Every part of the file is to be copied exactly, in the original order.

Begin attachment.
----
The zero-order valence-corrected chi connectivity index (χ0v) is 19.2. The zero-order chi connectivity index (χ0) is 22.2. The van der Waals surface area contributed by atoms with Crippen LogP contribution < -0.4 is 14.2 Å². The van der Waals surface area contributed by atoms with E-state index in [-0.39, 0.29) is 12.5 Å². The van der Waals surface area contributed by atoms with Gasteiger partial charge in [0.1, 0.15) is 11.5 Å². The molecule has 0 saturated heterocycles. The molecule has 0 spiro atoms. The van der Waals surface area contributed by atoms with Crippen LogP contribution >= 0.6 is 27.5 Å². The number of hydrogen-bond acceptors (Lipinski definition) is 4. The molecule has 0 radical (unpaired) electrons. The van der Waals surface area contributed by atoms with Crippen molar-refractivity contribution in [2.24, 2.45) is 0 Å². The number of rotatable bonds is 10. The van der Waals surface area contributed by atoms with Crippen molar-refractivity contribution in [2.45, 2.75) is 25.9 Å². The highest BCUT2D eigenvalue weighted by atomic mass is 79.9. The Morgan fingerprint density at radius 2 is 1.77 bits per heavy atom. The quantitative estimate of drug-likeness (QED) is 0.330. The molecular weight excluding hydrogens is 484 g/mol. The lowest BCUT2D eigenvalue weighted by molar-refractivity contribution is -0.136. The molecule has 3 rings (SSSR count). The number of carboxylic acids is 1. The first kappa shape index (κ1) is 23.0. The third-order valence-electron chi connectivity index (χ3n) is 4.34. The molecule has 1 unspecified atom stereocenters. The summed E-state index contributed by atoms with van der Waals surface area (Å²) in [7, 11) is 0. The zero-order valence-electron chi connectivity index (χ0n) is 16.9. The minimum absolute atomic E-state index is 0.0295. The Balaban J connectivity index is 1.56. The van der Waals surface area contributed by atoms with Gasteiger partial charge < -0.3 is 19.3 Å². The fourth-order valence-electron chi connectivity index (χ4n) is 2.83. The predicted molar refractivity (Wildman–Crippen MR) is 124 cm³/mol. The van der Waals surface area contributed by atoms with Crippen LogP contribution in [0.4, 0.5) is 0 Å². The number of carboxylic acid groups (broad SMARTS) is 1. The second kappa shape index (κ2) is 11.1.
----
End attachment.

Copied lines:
The zero-order valence-corrected chi connectivity index (χ0v) is 19.2. The zero-order chi connectivity index (χ0) is 22.2. The van der Waals surface area contributed by atoms with Crippen LogP contribution < -0.4 is 14.2 Å². The van der Waals surface area contributed by atoms with E-state index in [-0.39, 0.29) is 12.5 Å². The van der Waals surface area contributed by atoms with Gasteiger partial charge in [0.1, 0.15) is 11.5 Å². The molecule has 0 saturated heterocycles. The molecule has 0 spiro atoms. The van der Waals surface area contributed by atoms with Crippen LogP contribution >= 0.6 is 27.5 Å². The number of hydrogen-bond acceptors (Lipinski definition) is 4. The molecule has 0 radical (unpaired) electrons. The van der Waals surface area contributed by atoms with Crippen molar-refractivity contribution in [2.24, 2.45) is 0 Å². The number of rotatable bonds is 10. The van der Waals surface area contributed by atoms with Crippen molar-refractivity contribution in [2.45, 2.75) is 25.9 Å². The highest BCUT2D eigenvalue weighted by atomic mass is 79.9. The Morgan fingerprint density at radius 2 is 1.77 bits per heavy atom. The quantitative estimate of drug-likeness (QED) is 0.330. The molecular weight excluding hydrogens is 484 g/mol. The lowest BCUT2D eigenvalue weighted by molar-refractivity contribution is -0.136. The molecule has 3 rings (SSSR count). The number of carboxylic acids is 1. The first kappa shape index (κ1) is 23.0. The third-order valence-electron chi connectivity index (χ3n) is 4.34. The molecule has 1 unspecified atom stereocenters. The summed E-state index contributed by atoms with van der Waals surface area (Å²) in [7, 11) is 0. The zero-order valence-electron chi connectivity index (χ0n) is 16.9. The minimum absolute atomic E-state index is 0.0295. The Balaban J connectivity index is 1.56. The van der Waals surface area contributed by atoms with Gasteiger partial charge < -0.3 is 19.3 Å². The fourth-order valence-electron chi connectivity index (χ4n) is 2.83. The predicted molar refractivity (Wildman–Crippen MR) is 124 cm³/mol. The van der Waals surface area contributed by atoms with Crippen LogP contribution in [0.4, 0.5) is 0 Å². The number of carboxylic acid groups (broad SMARTS) is 1. The second kappa shape index (κ2) is 11.1.